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캄보디아 서길성 선교사 2017년 3월 선교소식

글쓴이 : 천성교회 날짜 : 2017-04-07 (금) 08:02 조회 : 513

Spring (North America);
Dry Hot Season (Cambodia) 2017

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Equipping and Empowering 
Emerging Leaders in Cambodia

What is Christian leadership development, really?

Recently, I (Gil) shared with a group of young Cambodian leaders about challenges and opportunities facing them as Christian leaders in Cambodia. I talked about challenges on two levels: societal and personal, based on my research.  I drew a diagram of three circles with a leader at the center. 

I tried to illustrate that societal issues like rampant corruption, growing materialism, lack of quality education, chronic dependency, crumbling morality and more immediate challenges like family conflict, high stress, financial burdens all add pressure coming at them. I drew arrows coming toward the leader at the center. Everyone nodded his/her head in agreement. Then, I reversed the arrows saying these challenges were all opportunities for us as salt and light to make a difference in this situation. They said Amen.

But what is missing in this picture? I asked. Can we pull this off ourselves? Are we really being the salt and light in our dark corrupt society? They became quiet. I felt the Spirit convicting us. What do we do? I put a small cross at the centre of the diagram and read Luke 9:23Whoever wants to be my disciple must deny themselves and take up their cross daily and follow me.” I shared about the call to choose and follow the way of cross on a daily basis. I explained the discipleship as the essence of Christian leadership. 

I believe for Cambodian church to be a strong and healthy witness to the gospel in this society and beyond, one of the key pieces is leadership development. What is leadership development from a Christian perspective? Answers vary. Many confuse training with development. Training denotes a short-term activity or even while development is a multifaceted long-term process. Training can definitely contribute to development. But they are not the same. In Cambodia, much leadership training focuses on knowledge and skills of leadership, coming from functional view of leadership and missing Kingdom values, especially of self-denial and servant leadership.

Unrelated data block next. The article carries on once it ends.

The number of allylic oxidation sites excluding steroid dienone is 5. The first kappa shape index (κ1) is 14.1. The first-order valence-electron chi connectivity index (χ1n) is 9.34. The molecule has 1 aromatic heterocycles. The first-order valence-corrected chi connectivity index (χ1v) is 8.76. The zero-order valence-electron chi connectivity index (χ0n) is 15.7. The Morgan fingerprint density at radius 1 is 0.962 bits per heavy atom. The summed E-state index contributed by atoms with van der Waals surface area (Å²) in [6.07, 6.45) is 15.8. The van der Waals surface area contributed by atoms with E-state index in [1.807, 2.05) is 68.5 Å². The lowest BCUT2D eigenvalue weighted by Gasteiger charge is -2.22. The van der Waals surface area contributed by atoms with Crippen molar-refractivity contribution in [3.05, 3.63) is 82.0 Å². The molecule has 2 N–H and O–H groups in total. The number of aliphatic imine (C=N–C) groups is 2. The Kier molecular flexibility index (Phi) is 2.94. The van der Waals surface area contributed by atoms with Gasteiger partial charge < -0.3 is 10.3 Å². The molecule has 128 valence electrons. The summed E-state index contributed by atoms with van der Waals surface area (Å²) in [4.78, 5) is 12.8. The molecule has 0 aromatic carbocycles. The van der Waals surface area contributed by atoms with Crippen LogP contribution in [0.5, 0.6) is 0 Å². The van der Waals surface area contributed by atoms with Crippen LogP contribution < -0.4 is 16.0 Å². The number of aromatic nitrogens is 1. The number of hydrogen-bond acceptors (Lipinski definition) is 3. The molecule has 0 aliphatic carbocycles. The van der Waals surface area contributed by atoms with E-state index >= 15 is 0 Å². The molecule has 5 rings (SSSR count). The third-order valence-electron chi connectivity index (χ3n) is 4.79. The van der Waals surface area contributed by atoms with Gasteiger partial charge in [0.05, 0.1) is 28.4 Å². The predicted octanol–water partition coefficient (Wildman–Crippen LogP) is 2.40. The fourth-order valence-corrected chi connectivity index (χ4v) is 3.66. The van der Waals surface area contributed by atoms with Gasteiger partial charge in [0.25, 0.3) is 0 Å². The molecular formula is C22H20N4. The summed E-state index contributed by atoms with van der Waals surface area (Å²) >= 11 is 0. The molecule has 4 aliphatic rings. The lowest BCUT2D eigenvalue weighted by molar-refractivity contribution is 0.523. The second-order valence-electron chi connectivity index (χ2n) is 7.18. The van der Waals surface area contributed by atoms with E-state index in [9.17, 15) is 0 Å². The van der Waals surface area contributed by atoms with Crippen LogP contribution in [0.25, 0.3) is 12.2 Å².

I am convinced what Cambodian leaders really need is strengthening their sense of calling and deepening their relationship with the One who calls them in the environment where rapid social changes pose strong pressures and temptations. Leaders fall not because of lack of skills or credentials. Usually the causes relate to discouragement, isolation, lack of accountability and support and disconnection from deeper source of leadership, that is emotional and relational health. Cambodian leaders are mostly the first generation of believers in
their families and lack any systematic support as the church is young and small. The hierarchical and shame-based culture make it even harder for these young inexperienced leaders to seek the help they need. They need trusting relationships, deep fellowship with other leaders and continual growing as disciples as they lead others.
I see myself as mentor, big brother in Christ, Barnabas to these young Pauls in Cambodia. I work to strengthen their connection to Christ and to each other. It involves hospitality, empathic listening, meditating scripture, deep sharing and praying together. As I provide ongoing support, I aim to nurture a lifelong posture of learning and practice for these leaders so that they would be continually formed into the likeness of Christ in them. To me, that is the heart of Christian leadership development. Please pray for these young leaders and for the Cambodia team as we seek to nurture Christ-centered servant leadership culture. 

At a day retreat with a group of 
emerging leaders

Ministry in a Changing landscape

Last month, I (Joyce) was part of a team that made field visits with World Renew Cambodia to villages in which it partners with small local churches for community development.  How well is WR working alongside of these churches?

The field visits were a window into the changes that are sweeping Cambodian society.  The most noticeable thing was the reality of migration.  Every village our team visited was “gutted” of people between 15 and 40.  People leave: daily for commutes to nearby factories, weekly or monthly to work in the city (factories, construction), yearly to find work in other countries (maids, fishing boats), and permanently, to urban centers. 
I felt at a visceral level that there is a deep impact on families and community.